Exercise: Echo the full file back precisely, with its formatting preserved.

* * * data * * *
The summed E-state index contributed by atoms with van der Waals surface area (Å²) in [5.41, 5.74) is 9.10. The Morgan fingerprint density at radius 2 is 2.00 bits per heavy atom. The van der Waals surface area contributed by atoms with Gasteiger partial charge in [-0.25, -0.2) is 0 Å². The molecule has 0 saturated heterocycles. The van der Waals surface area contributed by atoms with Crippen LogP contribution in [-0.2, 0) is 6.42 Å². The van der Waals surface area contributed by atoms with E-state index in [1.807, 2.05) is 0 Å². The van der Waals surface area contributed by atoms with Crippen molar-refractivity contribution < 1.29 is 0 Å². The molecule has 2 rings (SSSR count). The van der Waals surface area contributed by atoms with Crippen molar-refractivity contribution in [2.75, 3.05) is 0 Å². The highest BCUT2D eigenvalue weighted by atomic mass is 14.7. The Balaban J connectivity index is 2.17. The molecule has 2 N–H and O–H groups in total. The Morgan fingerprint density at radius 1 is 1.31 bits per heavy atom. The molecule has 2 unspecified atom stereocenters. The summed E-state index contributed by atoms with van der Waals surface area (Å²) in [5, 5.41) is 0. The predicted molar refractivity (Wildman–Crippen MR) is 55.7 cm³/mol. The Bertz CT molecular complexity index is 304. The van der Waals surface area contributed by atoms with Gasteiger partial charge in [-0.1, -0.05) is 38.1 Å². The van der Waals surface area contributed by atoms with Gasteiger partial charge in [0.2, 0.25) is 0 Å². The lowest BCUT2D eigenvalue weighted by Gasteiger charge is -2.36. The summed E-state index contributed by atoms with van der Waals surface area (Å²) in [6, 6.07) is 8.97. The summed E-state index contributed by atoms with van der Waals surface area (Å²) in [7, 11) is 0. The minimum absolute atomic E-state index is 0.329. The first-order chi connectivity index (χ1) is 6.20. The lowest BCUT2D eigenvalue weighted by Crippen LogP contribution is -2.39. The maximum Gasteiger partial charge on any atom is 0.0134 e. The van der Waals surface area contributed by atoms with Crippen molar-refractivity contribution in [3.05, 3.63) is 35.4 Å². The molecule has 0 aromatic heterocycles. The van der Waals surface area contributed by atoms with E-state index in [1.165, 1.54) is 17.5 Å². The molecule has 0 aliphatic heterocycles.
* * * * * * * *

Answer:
The summed E-state index contributed by atoms with van der Waals surface area (Å²) in [5.41, 5.74) is 9.10. The Morgan fingerprint density at radius 2 is 2.00 bits per heavy atom. The van der Waals surface area contributed by atoms with Gasteiger partial charge in [-0.25, -0.2) is 0 Å². The molecule has 0 saturated heterocycles. The van der Waals surface area contributed by atoms with Crippen LogP contribution in [-0.2, 0) is 6.42 Å². The van der Waals surface area contributed by atoms with E-state index in [1.807, 2.05) is 0 Å². The van der Waals surface area contributed by atoms with Crippen molar-refractivity contribution < 1.29 is 0 Å². The molecule has 2 rings (SSSR count). The van der Waals surface area contributed by atoms with Crippen molar-refractivity contribution in [2.75, 3.05) is 0 Å². The highest BCUT2D eigenvalue weighted by atomic mass is 14.7. The Balaban J connectivity index is 2.17. The molecule has 2 N–H and O–H groups in total. The Morgan fingerprint density at radius 1 is 1.31 bits per heavy atom. The molecule has 2 unspecified atom stereocenters. The summed E-state index contributed by atoms with van der Waals surface area (Å²) in [5, 5.41) is 0. The predicted molar refractivity (Wildman–Crippen MR) is 55.7 cm³/mol. The Bertz CT molecular complexity index is 304. The van der Waals surface area contributed by atoms with Gasteiger partial charge in [-0.1, -0.05) is 38.1 Å². The van der Waals surface area contributed by atoms with Gasteiger partial charge in [0.2, 0.25) is 0 Å². The lowest BCUT2D eigenvalue weighted by Gasteiger charge is -2.36. The summed E-state index contributed by atoms with van der Waals surface area (Å²) in [6, 6.07) is 8.97. The summed E-state index contributed by atoms with van der Waals surface area (Å²) in [7, 11) is 0. The minimum absolute atomic E-state index is 0.329. The first-order chi connectivity index (χ1) is 6.20. The lowest BCUT2D eigenvalue weighted by Crippen LogP contribution is -2.39. The maximum Gasteiger partial charge on any atom is 0.0134 e. The van der Waals surface area contributed by atoms with Crippen molar-refractivity contribution in [3.05, 3.63) is 35.4 Å². The molecule has 0 aromatic heterocycles. The van der Waals surface area contributed by atoms with E-state index in [1.165, 1.54) is 17.5 Å². The molecule has 0 aliphatic heterocycles.